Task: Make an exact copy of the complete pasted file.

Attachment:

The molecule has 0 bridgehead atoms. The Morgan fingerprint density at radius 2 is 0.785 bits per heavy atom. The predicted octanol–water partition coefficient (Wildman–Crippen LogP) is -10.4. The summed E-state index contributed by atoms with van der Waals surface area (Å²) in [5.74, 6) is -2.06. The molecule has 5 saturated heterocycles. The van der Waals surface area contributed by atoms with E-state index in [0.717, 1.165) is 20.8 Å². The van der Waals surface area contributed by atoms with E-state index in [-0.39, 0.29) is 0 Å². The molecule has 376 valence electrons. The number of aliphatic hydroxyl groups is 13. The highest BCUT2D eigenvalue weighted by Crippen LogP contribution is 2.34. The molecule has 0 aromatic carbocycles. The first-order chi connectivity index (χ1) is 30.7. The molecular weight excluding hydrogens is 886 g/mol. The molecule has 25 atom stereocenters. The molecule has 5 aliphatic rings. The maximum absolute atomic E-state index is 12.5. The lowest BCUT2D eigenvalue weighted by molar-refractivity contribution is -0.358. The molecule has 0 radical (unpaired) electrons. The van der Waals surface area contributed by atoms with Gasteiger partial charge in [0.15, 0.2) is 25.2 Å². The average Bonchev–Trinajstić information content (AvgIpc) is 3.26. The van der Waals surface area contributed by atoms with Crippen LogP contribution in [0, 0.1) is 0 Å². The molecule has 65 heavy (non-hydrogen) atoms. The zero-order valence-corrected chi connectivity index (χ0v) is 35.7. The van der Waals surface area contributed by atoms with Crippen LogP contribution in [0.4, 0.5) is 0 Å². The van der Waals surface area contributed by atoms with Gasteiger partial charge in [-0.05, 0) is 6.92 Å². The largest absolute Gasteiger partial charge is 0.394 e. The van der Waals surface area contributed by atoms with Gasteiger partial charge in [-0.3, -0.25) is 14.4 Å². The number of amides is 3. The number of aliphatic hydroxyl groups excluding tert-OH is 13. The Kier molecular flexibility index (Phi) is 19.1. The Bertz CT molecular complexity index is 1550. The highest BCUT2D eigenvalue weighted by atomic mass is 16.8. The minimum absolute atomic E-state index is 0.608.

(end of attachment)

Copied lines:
The molecule has 0 bridgehead atoms. The Morgan fingerprint density at radius 2 is 0.785 bits per heavy atom. The predicted octanol–water partition coefficient (Wildman–Crippen LogP) is -10.4. The summed E-state index contributed by atoms with van der Waals surface area (Å²) in [5.74, 6) is -2.06. The molecule has 5 saturated heterocycles. The van der Waals surface area contributed by atoms with E-state index in [0.717, 1.165) is 20.8 Å². The van der Waals surface area contributed by atoms with E-state index in [-0.39, 0.29) is 0 Å². The molecule has 376 valence electrons. The number of aliphatic hydroxyl groups is 13. The highest BCUT2D eigenvalue weighted by Crippen LogP contribution is 2.34. The molecule has 0 aromatic carbocycles. The first-order chi connectivity index (χ1) is 30.7. The molecular weight excluding hydrogens is 886 g/mol. The molecule has 25 atom stereocenters. The molecule has 5 aliphatic rings. The maximum absolute atomic E-state index is 12.5. The lowest BCUT2D eigenvalue weighted by molar-refractivity contribution is -0.358. The molecule has 0 radical (unpaired) electrons. The van der Waals surface area contributed by atoms with Gasteiger partial charge in [0.15, 0.2) is 25.2 Å². The average Bonchev–Trinajstić information content (AvgIpc) is 3.26. The van der Waals surface area contributed by atoms with Crippen LogP contribution in [0, 0.1) is 0 Å². The molecule has 65 heavy (non-hydrogen) atoms. The zero-order valence-corrected chi connectivity index (χ0v) is 35.7. The van der Waals surface area contributed by atoms with Crippen LogP contribution in [0.4, 0.5) is 0 Å². The van der Waals surface area contributed by atoms with Gasteiger partial charge in [-0.05, 0) is 6.92 Å². The largest absolute Gasteiger partial charge is 0.394 e. The van der Waals surface area contributed by atoms with Gasteiger partial charge in [-0.3, -0.25) is 14.4 Å². The number of amides is 3. The number of aliphatic hydroxyl groups excluding tert-OH is 13. The Kier molecular flexibility index (Phi) is 19.1. The Bertz CT molecular complexity index is 1550. The highest BCUT2D eigenvalue weighted by atomic mass is 16.8. The minimum absolute atomic E-state index is 0.608.